Shanghai-Hong Kong stock link may trigger capital market reform

GMT 17:35 2014 Tuesday ,11 November

Arab Today, arab today Shanghai-Hong Kong stock link may trigger capital market reform

Shanghai-Hong Kong stock link may trigger capital market reform
Beijing - XINHUA

A much-anticipated pilot project to connect stock trading in Shanghai and Hong Kong aims to open up A-shares and usher in further reform in China's capital market.
The China Securities Regulatory Commission and the Hong Kong Securities and Futures Commission announced on Monday that they had approved the launch of the pilot project to provide mutual-trading access between the Shanghai and Hong Kong bourses.
Investors will be allowed to trade eligible shares listed on either market through local securities firms or brokers from Nov. 17.
The project allows a maximum cross-border investment of 550 billion yuan (90 billion U.S. dollars) and a daily two-way quota of 23.5 billion yuan.
The capital market on the Chinese mainland is largely isolated from the rest of the world, although there is much freedom in the real economy.
Cross-border investment in the equity market is only allowed under a series of projects including qualified domestic institutional investor (QDII), qualified foreign institutional investor (QFII) and renminbi qualified foreign institutional investor (RQFII).
Domestic institutions can invest overseas via QDII and foreign capital can enter China via QFII and RQFII. All three have high thresholds and strict restrictions.
"The Shanghai-HK stock connection marks an important step in opening up the capital market," said senior finance researcher at Shanghai Jiaotong University Fei Fangyu.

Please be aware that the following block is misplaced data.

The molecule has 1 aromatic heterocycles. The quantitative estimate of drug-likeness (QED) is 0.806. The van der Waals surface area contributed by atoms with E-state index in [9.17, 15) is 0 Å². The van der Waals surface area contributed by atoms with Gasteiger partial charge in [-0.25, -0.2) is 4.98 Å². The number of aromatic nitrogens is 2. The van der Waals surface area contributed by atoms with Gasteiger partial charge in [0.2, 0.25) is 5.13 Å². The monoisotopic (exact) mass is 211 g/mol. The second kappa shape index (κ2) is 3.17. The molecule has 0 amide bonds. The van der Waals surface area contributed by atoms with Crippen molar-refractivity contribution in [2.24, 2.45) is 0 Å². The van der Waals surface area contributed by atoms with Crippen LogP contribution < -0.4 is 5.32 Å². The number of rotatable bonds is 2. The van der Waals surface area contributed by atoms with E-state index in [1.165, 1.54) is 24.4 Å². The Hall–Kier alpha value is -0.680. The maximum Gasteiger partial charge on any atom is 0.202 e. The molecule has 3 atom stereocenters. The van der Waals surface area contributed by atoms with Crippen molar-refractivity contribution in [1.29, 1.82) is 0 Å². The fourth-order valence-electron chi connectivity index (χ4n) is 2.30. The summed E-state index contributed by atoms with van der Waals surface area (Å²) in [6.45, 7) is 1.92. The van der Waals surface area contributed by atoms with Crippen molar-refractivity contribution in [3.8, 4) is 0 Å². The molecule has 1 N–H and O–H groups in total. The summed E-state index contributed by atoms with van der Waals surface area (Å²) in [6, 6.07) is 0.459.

"Although [it] is capped by quotas, [the project will see more] capital lured to the Chinese equity market," said chief economist with Guotaijunan Securities Lin Caiyi.
Analysts believe the real significance of the stock link is not how much money will enter the mainland but rather the possibility that the initiative may signal more opening-up and reform in China's capital market.
"The project will enhance internationalization in China's stock market and impel trading rules and investment philosophy to evolve in line with global practices," said Fei.
His remarks were shared by Shanghai Stock Exchange chief economist Hu Ruyin, who said: "The opening-up will eventually push forward reform in the capital market and rectify rules and regulations that contradict international conventions."
Stock trading under the Shanghai-HK stock connection initiative will be settled in renminbi.
"It will bolster cross-border use of the renminbi and convertibility of the Chinese currency on the capital account," said Hu.
The launch of the Shanghai-HK stock link is an important step toward completion of a long list of reform targets set in November 2013, when China promised to boost the opening-up of the capital market and speed up convertibility of renminbi on the capital account.
Despite all the benefits, experts advised authorities and investors to brace for the potential impact.
Although overseas capital is likely to reinvigorate the sluggish stock market, fluctuations will be greater with the movement of huge amounts of money, Lin warned.
"Chinese individual investors are not as mature as foreigners. Much of their investment is blind and speculative," said Xi Junyang, a senior finance expert at Shanghai University of Finance and Economics.
To address these risks, Fei said updated policies should be put in place to cushion and safeguard investors' interests.

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